quarta-feira, março 29, 2006
10 by 10
Washington, March 28 -- Today WHO released a major new report on the progress to date on AIDS treatment in developing countries.
Response by Dr. Paul Zeitz, Executive Director, Global AIDS Alliance:
This report shows that setting an ambitious goal can catalyze bold action. 3x5 is not a failure. Without the challenge of 3x5 we would never have been able to get this far. The pace is clearly picking up, and we are laying the groundwork for even faster progress.
The impressive expansion of treatment sites, even in very poor countries like Malawi, shows that significant progress is possible, even in difficult settings. This is the kind of build-up in health care systems that will make possible major strides in the expansion of treatment by 2010.
Now the world needs to focus on a clear, numerical goal once again, which is clearly linked to people's lives. This goal should be 10 million people on treatment by 2010, or '10 by 10.' We need a clear goal to keep the pace up and maintain momentum. This report shows it is feasible and that, with enough resources, we can quickly expand health delivery systems and reach this goal.
The report is right to back innovative financing, including the International Finance Facility and the Airline Solidarity Contribution. We need these to be implemented as soon as possible. More countries are urgently needed to take part in moving these proposals forward.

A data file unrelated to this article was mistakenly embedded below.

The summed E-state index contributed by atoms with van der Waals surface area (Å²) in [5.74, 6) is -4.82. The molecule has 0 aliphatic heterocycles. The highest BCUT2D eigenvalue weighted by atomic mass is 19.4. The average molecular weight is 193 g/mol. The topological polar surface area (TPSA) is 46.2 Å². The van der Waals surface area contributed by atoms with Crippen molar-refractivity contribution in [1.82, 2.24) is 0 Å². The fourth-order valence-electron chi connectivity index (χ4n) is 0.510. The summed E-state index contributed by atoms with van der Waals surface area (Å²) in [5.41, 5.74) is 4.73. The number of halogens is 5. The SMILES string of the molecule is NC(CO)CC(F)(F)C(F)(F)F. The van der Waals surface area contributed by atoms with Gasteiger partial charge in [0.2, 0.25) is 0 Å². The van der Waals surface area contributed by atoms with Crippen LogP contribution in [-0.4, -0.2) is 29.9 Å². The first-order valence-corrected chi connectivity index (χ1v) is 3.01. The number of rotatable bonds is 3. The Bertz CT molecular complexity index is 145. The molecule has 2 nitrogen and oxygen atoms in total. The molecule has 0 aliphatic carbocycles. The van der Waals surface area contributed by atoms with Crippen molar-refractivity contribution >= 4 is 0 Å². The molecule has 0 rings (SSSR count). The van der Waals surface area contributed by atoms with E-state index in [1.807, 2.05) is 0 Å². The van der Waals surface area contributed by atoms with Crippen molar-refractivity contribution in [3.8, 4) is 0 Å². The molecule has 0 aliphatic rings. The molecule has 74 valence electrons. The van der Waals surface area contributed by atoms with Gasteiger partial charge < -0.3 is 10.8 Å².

Innovative financing should support the Global Fund, since without it we cannot maintain this momentum. Yet, the Fund is facing a financial crisis and may have to postpone additional grantmaking this year. That would be major setback to progress. The report notes that, worldwide, TB is among the most common causes of morbidity and mortality among people living with HIV/AIDS. This is another reason why we must ensure the Global Fund can proceed this year with additional grantmaking.
This report also shows that much more needs to be done to meet the needs of children living with HIV/AIDS. The world is failing children. An estimated 660,000 children younger than 15 years needed treatment in 2005, representing slightly more than 10% of the total number of people in need. Yet the report states that children comprise only about 7% of all people receiving treatment in sub-Saharan Africa and about 4% in Asia, and in Latin America and the Caribbean the median value of nine countries is 8%.
Several countries in Africa, including a number that are PEPFAR focus countries, such as Nigeria, are providing treatment to as few as 3% of the children who need it. Vietnam, another PEPFAR focus country, is providing treatment to only 4% of the children who need it. PEPFAR has clearly failed to focus adequately on quickly meeting the needs of children.
The report states there is no evidence of a systemic gender bias in access to treatment, and that is good news. However, it is very troubling that in a few cases the WHO report shows far fewer women are gaining accessing treatment than what would be expected given the extent of need. In Ethiopia, for instance, just over 30% of the adults on treatment are women, while the expected percent based on need would be closer to 55%.
The report also documents a far too slow increase in access to PMTCT. The report states fewer than 10 percent of HIV-positive women in developing countries got antiretroviral therapy during pregnancy and childbirth between 2003 and 2005, despite a tripling of overall access to the drugs in that period.